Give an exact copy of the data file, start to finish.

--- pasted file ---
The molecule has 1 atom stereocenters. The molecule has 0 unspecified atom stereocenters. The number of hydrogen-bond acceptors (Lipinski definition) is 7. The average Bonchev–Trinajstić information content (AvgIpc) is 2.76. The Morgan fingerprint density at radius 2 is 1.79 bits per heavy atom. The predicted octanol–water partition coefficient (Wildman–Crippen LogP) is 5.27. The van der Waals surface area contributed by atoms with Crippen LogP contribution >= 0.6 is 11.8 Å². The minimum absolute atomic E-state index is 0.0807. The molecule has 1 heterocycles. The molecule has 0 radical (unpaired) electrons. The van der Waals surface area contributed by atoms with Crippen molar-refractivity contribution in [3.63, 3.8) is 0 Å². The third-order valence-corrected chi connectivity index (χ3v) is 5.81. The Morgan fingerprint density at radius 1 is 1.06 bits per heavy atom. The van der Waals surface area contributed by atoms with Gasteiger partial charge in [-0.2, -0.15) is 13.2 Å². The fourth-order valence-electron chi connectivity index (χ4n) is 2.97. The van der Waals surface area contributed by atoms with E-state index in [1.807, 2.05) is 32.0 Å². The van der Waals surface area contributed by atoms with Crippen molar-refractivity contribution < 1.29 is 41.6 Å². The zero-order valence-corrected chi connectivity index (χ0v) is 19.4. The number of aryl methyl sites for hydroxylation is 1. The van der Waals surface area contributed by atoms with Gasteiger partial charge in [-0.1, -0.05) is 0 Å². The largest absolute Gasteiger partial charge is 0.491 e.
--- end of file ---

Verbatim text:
The molecule has 1 atom stereocenters. The molecule has 0 unspecified atom stereocenters. The number of hydrogen-bond acceptors (Lipinski definition) is 7. The average Bonchev–Trinajstić information content (AvgIpc) is 2.76. The Morgan fingerprint density at radius 2 is 1.79 bits per heavy atom. The predicted octanol–water partition coefficient (Wildman–Crippen LogP) is 5.27. The van der Waals surface area contributed by atoms with Crippen LogP contribution >= 0.6 is 11.8 Å². The minimum absolute atomic E-state index is 0.0807. The molecule has 1 heterocycles. The molecule has 0 radical (unpaired) electrons. The van der Waals surface area contributed by atoms with Crippen molar-refractivity contribution in [3.63, 3.8) is 0 Å². The third-order valence-corrected chi connectivity index (χ3v) is 5.81. The Morgan fingerprint density at radius 1 is 1.06 bits per heavy atom. The van der Waals surface area contributed by atoms with Gasteiger partial charge in [-0.2, -0.15) is 13.2 Å². The fourth-order valence-electron chi connectivity index (χ4n) is 2.97. The van der Waals surface area contributed by atoms with E-state index in [1.807, 2.05) is 32.0 Å². The van der Waals surface area contributed by atoms with Crippen molar-refractivity contribution < 1.29 is 41.6 Å². The zero-order valence-corrected chi connectivity index (χ0v) is 19.4. The number of aryl methyl sites for hydroxylation is 1. The van der Waals surface area contributed by atoms with Gasteiger partial charge in [-0.1, -0.05) is 0 Å². The largest absolute Gasteiger partial charge is 0.491 e.